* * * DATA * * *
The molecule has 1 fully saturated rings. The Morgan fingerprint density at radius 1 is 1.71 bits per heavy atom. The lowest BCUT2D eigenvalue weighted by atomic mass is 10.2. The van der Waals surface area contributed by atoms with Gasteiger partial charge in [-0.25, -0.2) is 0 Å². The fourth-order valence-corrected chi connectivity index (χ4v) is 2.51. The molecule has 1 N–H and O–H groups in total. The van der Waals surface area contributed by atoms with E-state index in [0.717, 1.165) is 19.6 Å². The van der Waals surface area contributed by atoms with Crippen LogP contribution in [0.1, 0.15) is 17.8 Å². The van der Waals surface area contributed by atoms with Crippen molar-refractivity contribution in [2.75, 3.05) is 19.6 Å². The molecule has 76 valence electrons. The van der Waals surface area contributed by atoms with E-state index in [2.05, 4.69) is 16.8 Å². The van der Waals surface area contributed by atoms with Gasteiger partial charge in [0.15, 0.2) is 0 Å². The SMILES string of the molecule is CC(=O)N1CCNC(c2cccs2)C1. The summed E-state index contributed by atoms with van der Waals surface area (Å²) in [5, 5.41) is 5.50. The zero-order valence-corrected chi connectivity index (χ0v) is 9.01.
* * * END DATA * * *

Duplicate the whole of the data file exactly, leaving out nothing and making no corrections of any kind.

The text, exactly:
The molecule has 1 fully saturated rings. The Morgan fingerprint density at radius 1 is 1.71 bits per heavy atom. The lowest BCUT2D eigenvalue weighted by atomic mass is 10.2. The van der Waals surface area contributed by atoms with Gasteiger partial charge in [-0.25, -0.2) is 0 Å². The fourth-order valence-corrected chi connectivity index (χ4v) is 2.51. The molecule has 1 N–H and O–H groups in total. The van der Waals surface area contributed by atoms with E-state index in [0.717, 1.165) is 19.6 Å². The van der Waals surface area contributed by atoms with Crippen LogP contribution in [0.1, 0.15) is 17.8 Å². The van der Waals surface area contributed by atoms with Crippen molar-refractivity contribution in [2.75, 3.05) is 19.6 Å². The molecule has 76 valence electrons. The van der Waals surface area contributed by atoms with E-state index in [2.05, 4.69) is 16.8 Å². The van der Waals surface area contributed by atoms with Gasteiger partial charge in [0.15, 0.2) is 0 Å². The SMILES string of the molecule is CC(=O)N1CCNC(c2cccs2)C1. The summed E-state index contributed by atoms with van der Waals surface area (Å²) in [5, 5.41) is 5.50. The zero-order valence-corrected chi connectivity index (χ0v) is 9.01.